That said, there are other venues that you can look at too. Web Hosting Talk is the largest web hosting forum and has years of people talking about different companies. There is a ton of great information there and it's a great place for people interested in learning about web hosting as a business.

What should I be concerned about when looking for a new host?

There are a lot of considerations but I will list some of the major ones:

1. What do you need? The primary constraints of any site are software, hardware (disk space, cpu, memory/ram), and bandwidth. Unlimited sounds nice, but nothing is really unlimited and you don't need unlimited. Most sites don't need much at all. WordPress is only a few megabytes to put this into perspective. A high resolution photo is generally a few megabytes. Realistic goals and expectations can help make for a better hosting experience.

2. How do you expect to be supported when things go wrong or you need help? There are two primary categories of hosting: managed and unmanaged. Managed hosting means the provider manages the server for you and takes care of things like security updates and software updates. Please note this is on the server side, generally not the software you install yourself. When your server goes down, they fix it. Unmanaged hosting makes you responsible for doing these things. Most people aren't comfortable with that, but some are. If you decide you need managed, look at things like how you can get support: is it ticket system only? What about telephone? Is it 24/7? Test out the support. Try calling/emailing and asking a question. Was it fast? Easy? Did you like talking to the person? If the answer to any of these questions is no, then you are going to be really pissed off when you're a customer and actually have a real problem. Maybe that company isn't right for you.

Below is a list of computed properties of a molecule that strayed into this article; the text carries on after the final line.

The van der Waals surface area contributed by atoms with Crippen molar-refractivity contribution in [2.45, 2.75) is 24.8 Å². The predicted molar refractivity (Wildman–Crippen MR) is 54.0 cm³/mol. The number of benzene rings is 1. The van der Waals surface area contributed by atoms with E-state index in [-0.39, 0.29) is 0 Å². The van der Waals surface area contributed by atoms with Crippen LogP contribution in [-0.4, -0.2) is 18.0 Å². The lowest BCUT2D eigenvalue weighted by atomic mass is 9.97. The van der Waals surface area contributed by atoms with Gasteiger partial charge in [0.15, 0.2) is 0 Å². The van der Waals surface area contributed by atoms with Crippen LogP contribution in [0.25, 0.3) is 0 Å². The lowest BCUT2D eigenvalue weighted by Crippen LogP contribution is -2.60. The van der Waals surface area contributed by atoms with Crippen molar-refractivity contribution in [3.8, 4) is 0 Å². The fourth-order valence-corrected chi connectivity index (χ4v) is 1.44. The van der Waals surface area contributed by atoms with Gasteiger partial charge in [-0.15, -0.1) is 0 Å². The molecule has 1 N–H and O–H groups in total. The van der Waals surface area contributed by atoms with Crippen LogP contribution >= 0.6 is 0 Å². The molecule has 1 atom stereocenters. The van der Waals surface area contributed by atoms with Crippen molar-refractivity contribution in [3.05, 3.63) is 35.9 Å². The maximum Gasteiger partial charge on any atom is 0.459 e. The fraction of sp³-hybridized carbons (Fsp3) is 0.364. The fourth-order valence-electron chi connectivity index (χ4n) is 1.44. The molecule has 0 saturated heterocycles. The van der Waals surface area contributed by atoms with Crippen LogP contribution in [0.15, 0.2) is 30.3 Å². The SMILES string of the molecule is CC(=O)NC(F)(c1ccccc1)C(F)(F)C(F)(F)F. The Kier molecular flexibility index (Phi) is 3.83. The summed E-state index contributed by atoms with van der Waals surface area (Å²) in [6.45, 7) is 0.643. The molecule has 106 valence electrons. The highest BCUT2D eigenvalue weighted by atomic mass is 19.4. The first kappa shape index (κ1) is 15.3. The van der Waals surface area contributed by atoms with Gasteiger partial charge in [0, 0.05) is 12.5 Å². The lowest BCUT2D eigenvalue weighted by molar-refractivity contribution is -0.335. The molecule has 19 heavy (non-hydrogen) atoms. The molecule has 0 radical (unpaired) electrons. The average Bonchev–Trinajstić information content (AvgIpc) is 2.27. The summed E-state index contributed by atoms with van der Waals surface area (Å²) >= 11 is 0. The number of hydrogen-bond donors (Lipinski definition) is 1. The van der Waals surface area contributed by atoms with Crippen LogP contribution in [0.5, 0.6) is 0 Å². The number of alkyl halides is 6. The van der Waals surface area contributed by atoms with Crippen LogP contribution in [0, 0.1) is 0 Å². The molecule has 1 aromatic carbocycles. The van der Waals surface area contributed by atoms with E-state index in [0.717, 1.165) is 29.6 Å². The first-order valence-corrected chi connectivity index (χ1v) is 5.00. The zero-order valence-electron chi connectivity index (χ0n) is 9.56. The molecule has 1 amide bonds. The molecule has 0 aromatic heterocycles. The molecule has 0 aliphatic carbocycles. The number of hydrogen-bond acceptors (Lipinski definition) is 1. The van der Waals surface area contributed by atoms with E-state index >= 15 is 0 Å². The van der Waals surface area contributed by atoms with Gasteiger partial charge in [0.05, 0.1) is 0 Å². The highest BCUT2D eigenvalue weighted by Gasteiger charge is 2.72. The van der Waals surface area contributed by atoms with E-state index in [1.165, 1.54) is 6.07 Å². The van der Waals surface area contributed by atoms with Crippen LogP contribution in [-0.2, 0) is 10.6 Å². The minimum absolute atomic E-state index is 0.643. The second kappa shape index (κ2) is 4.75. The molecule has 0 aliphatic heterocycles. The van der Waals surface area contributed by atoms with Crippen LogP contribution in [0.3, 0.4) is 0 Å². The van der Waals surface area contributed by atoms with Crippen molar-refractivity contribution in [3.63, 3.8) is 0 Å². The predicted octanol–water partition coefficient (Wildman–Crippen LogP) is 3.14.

3. How much should I spend on hosting? There is no right amount. You should be asking yourself two questions, how much can I afford and makes sense? How much is what I am running on my website worth? If you have an online business making $1,000/day running on a $3/month hosting plan with poor support, you might want to re-think your plan. If you run a personal blog for fun with cat pictures you found on reddit and your mom is your only visitor, $3/month might be the right amount to spend on it (no offense to all the cat picture websites, the internet needs more of you <3 and take this cat picture offering).

chemistrycat

4. There is no best host. Hosting companies are good at different things. Some specialize in very specific types of hosting and services while others are the best at being cheap. It really depends what you want and how you want to make trade-offs.

Conclusion

I tried to include some basic guidelines and help here for anyone considering the issues around a major catastrophe at a web hosting company. Not every situation is covered and getting specific help and recommendations is sometimes necessary. I am happy to answer any questions people might have and help any/all of you to the best of my ability. Please use our Talk to a Web Hosting Expert form to get started. If you are just interested in reading reviews, I suggest taking a look at our big list of providers, ratings and data available on our compare web hosting providers page.

Good luck and I hope this has helped!

-Kevin Ohashi

 

 

This post was inspired by the EIG outage [covered here 12] and a comment I wrote on Mashable discussing the outage.

Photo credit: Nathan Reed.

 

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Kevin Ohashi is the geek-in-charge at Review Signal. He is passionate about making data meaningful for consumers. Kevin is based in Washington, DC.